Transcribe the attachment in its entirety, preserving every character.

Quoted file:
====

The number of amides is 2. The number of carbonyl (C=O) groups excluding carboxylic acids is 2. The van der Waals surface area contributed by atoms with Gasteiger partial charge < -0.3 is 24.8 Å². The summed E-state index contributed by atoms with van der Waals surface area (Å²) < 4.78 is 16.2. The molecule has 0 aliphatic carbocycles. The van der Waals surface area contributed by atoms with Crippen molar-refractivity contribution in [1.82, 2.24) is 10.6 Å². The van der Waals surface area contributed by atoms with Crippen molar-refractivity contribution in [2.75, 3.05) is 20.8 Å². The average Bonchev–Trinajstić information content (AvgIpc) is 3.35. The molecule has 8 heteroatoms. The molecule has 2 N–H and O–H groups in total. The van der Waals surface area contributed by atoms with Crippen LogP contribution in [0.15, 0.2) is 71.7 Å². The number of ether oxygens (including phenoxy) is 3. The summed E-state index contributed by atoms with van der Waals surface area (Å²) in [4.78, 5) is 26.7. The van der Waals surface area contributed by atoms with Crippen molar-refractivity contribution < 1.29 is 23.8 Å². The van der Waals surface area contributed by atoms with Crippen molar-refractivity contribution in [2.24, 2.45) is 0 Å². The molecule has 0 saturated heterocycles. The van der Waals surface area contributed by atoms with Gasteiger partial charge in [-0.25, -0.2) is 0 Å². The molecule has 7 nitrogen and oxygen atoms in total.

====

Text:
The number of amides is 2. The number of carbonyl (C=O) groups excluding carboxylic acids is 2. The van der Waals surface area contributed by atoms with Gasteiger partial charge < -0.3 is 24.8 Å². The summed E-state index contributed by atoms with van der Waals surface area (Å²) < 4.78 is 16.2. The molecule has 0 aliphatic carbocycles. The van der Waals surface area contributed by atoms with Crippen molar-refractivity contribution in [1.82, 2.24) is 10.6 Å². The van der Waals surface area contributed by atoms with Crippen molar-refractivity contribution in [2.75, 3.05) is 20.8 Å². The average Bonchev–Trinajstić information content (AvgIpc) is 3.35. The molecule has 8 heteroatoms. The molecule has 2 N–H and O–H groups in total. The van der Waals surface area contributed by atoms with Crippen LogP contribution in [0.15, 0.2) is 71.7 Å². The number of ether oxygens (including phenoxy) is 3. The summed E-state index contributed by atoms with van der Waals surface area (Å²) in [4.78, 5) is 26.7. The van der Waals surface area contributed by atoms with Crippen molar-refractivity contribution < 1.29 is 23.8 Å². The van der Waals surface area contributed by atoms with Crippen molar-refractivity contribution in [2.24, 2.45) is 0 Å². The molecule has 0 saturated heterocycles. The van der Waals surface area contributed by atoms with Gasteiger partial charge in [-0.25, -0.2) is 0 Å². The molecule has 7 nitrogen and oxygen atoms in total.